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Minister’s UN climate change speech says little and delivers less

Political rhetoric again masks sad reality of Government inaction on climate change

November 16 2017, 04:58pm


Political rhetoric again masks sad reality of Government inaction on climate change


After being ranked the worst country in Europe for action on climate change, Minister Naughten delivered a predictable and underwhelming statement on Ireland’s response at the UN climate talks in Bonn. In line with Government statements in previous years, the Minister’s speech was clear on the collective challenge but exceptionally weak on real climate action at home.

  

Jerry Mac Evilly, Policy Coordinator for the Stop Climate Chaos coalition, commented:

While the Minister’s strong support for greater coordination at UN level is to be welcomed, it is extremely disappointing to again hear the tired line of Ireland lacking “capacity or resources” , instead of focusing on what the Government has actually committed to do.

The state’s key strategy for climate action, the National Mitigation Plan, received only a passing reference and the various opportunities included in the recent recommendations of the Citizens’ Assembly were not mentioned at all.

 

Dr. Cara Augustenborg, Head of Science and Communications at Friends of the Earth Ireland, commented:

Minister Naughten stated that small countries like Ireland “cannot do everything”, but the issue isn’t having “do everything”, it’s that Ireland is failing to do anything like its fair share.

He also claimed that we could do some things to reduce emissions well and be an example to other countries. However, it was disappointing that none of his examples – efforts to genotype the beef herd; reduce household food waste; increase broadband coverage across the country; and test ocean energy prototypes – would result in direct and immediate emissions reductions! It's no wonder Ireland was ranked worst in Europe in the 2018 Climate Change Performance Index if our own Minister for Climate Action doesn't even seem to understand that doing our fair share to prevent climate change requires far more than mere tokenism.

 

ENDS

Ireland’s national statement, delivered by Minister Naughten at the COP 23 climate talks in Bonn, is available here.

For more information or to arrange interviews, contact Mr. Jerry Mac Evilly, Policy Coordinator, Stop Climate Chaos Coalition: jerry@stopclimatechaos.ie 

   

Notes for the Editor

Stop Climate Chaos is the civil society coalition campaigning for Ireland to do its fair share to tackle climate change. The Coalition’s 33 members include overseas aid and development, environmental, youth and faith-based organisations.

The 2018 Climate Change Performance Index is available to download here. The Index, which was launched at the UN COP 23 climate talks in Bonn, highlights Ireland as being the worst performing country in Europe for action on climate change. The Index is produced annually on the basis of joint analysis by two leading European think-tanks. It places Ireland 49th out of 56 countries, a drop of 28 places from last year. See list of media coverage via this link.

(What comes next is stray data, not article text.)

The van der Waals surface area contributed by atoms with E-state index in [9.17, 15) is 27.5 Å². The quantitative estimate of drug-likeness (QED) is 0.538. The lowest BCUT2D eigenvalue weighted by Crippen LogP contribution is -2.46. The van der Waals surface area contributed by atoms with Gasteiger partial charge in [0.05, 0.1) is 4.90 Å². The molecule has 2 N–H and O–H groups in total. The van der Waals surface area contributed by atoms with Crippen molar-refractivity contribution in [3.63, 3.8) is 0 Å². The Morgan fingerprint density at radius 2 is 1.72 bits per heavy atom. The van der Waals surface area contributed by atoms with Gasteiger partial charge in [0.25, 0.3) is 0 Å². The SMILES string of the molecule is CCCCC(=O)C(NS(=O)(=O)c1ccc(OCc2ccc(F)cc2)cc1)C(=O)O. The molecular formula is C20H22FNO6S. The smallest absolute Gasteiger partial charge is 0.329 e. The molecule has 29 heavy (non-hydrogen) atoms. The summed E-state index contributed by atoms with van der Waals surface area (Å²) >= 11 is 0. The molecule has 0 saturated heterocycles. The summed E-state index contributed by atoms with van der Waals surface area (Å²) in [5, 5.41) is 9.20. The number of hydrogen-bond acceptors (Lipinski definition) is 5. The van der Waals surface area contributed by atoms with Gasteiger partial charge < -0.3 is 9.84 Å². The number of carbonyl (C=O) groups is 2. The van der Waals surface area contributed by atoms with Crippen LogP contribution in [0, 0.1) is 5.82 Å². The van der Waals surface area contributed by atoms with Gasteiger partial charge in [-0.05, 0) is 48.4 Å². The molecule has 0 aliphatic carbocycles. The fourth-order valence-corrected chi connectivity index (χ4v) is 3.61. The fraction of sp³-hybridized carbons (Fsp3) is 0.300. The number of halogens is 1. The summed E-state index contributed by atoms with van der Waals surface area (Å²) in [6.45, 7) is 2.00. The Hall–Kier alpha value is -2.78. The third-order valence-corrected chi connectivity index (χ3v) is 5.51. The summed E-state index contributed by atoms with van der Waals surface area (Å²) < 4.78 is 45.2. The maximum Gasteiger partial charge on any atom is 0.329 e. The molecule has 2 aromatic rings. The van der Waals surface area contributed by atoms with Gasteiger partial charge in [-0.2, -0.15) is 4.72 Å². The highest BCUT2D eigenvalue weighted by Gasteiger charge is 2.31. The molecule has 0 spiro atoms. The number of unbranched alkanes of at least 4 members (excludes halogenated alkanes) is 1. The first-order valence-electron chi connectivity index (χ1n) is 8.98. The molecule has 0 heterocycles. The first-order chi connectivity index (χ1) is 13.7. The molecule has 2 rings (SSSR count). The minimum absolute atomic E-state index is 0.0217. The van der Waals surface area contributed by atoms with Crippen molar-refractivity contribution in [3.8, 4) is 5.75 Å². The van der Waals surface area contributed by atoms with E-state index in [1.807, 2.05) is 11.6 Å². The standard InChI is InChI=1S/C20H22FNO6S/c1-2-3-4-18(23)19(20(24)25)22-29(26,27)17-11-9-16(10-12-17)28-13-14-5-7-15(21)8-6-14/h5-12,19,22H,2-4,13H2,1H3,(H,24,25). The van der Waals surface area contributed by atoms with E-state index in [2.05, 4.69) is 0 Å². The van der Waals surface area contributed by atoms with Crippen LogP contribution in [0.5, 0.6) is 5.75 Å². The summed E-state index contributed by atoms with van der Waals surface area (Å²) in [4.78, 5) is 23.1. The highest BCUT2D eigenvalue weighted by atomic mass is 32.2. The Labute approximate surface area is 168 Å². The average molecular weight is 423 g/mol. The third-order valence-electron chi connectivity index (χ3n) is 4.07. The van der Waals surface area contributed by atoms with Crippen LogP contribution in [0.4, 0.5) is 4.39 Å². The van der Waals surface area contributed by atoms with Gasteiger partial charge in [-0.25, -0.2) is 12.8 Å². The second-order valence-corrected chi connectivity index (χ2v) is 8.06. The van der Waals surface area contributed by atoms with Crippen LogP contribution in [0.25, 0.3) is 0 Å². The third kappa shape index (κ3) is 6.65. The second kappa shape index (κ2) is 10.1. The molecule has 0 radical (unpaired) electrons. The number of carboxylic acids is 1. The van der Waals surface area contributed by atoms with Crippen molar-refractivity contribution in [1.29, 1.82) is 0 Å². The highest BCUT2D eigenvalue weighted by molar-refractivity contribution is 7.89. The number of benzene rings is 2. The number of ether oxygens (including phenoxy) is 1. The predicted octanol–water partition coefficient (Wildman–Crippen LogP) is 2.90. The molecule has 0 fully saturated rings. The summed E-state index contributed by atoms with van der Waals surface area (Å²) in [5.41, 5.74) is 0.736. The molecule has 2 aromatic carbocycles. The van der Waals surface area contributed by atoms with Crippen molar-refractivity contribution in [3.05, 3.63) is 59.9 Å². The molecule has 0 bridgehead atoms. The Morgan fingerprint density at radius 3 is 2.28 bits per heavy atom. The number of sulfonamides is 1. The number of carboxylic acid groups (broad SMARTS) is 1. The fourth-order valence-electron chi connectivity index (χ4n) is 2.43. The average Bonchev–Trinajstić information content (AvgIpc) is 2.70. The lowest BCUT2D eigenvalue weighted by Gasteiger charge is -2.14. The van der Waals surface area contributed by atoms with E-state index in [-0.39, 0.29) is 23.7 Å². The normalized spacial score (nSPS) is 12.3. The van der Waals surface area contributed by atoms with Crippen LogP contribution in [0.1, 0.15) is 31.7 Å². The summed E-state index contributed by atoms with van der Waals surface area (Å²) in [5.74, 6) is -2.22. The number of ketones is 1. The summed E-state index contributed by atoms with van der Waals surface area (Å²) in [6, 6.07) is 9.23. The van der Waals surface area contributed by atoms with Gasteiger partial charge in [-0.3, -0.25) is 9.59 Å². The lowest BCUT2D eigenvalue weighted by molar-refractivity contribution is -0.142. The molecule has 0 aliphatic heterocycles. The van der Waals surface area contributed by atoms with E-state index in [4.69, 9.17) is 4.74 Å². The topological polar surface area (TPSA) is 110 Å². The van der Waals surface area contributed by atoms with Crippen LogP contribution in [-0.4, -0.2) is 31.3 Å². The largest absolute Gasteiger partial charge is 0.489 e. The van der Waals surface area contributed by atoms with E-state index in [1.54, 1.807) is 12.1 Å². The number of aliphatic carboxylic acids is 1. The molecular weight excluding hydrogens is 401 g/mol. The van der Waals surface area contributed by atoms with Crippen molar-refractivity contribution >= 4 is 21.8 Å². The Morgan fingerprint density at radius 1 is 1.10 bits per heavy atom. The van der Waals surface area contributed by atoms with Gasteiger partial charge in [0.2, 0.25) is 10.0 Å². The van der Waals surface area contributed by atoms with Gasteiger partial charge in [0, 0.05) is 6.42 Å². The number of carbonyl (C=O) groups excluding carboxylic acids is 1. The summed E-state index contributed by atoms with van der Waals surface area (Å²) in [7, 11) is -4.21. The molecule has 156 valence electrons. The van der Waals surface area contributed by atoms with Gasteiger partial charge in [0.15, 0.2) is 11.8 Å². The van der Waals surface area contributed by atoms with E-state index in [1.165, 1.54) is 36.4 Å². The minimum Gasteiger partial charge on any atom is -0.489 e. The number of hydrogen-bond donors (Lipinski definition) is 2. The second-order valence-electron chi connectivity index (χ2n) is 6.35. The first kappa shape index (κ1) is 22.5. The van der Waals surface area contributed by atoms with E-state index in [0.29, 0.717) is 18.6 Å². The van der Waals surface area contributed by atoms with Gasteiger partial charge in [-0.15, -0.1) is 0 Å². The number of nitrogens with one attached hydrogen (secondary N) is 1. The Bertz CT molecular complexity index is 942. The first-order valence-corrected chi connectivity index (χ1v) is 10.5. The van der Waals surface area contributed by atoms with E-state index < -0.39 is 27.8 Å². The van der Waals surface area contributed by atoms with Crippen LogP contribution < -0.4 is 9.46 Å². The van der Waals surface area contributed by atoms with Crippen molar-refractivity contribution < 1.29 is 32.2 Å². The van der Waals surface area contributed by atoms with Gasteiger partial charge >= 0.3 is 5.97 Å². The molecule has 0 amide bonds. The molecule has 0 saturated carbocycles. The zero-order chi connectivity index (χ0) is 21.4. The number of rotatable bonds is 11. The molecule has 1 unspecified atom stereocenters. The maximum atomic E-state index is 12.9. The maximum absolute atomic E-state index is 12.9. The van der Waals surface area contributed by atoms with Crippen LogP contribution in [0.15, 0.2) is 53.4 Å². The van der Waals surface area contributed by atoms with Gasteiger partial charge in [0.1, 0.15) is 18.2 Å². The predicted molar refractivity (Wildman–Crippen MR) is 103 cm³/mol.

The recommendations, presentations and transcripts from the Citizens’ Assembly's examination of climate change are available at www.citizensassembly.ie

Information on Ireland’s climate action

  • Ireland is the third highest producer of emissions per person in the EU, and eighth in the OECD with polluting emissions increasing by 3.7% in 2015. Ireland is one of seven EU Member States which is set to miss its 2020 emission reduction targets under the EU Effort Sharing Decision and Ireland is the only one of this group where emissions are predicted to continue to rise, even with the use of EU flexibility and accounting procedures. See analysis from European Environment Agency here.
  • The Government has pushed for the inclusion of several loopholes in EU legislation currently under negotiation concerning reductions in polluting emissions to be made by Member States between 2021 and 2030. The weak provisions as currently proposed would see Ireland’s required efforts going from a 10% additional reduction in emissions to just 1%. In relation to renewable energy legislation also being negotiated in Brussels, the Government is proposing that our 2030 target should be no higher than our 2020 target and is resisting EU initiatives to get us to do more.
  • Ireland’s reputation among EU partners has suffered as the Irish Government has repeatedly called for less demanding obligations rather than planning on how to meet them, thereby undermining rather than supporting EU collective action on climate change. See articles by the Irish Times, the Irish Examiner, two articles by Politico (here and here), as well as Climate Change News.
  • The Government is lagging behind the public on support for climate action. In a recent Eurobarometer poll of all 28 EU member states Irish people responded most favourably to the statement "Fighting climate change and using energy more efficiently can boost the economy and jobs in the EU" (88%). The poll shows that Ireland is 4th strongest on the need for our own government to "increase the amount of renewable energy used, such as wind or solar power, by 2030". 96% of 1,021 respondents in Ireland said that was important or very important.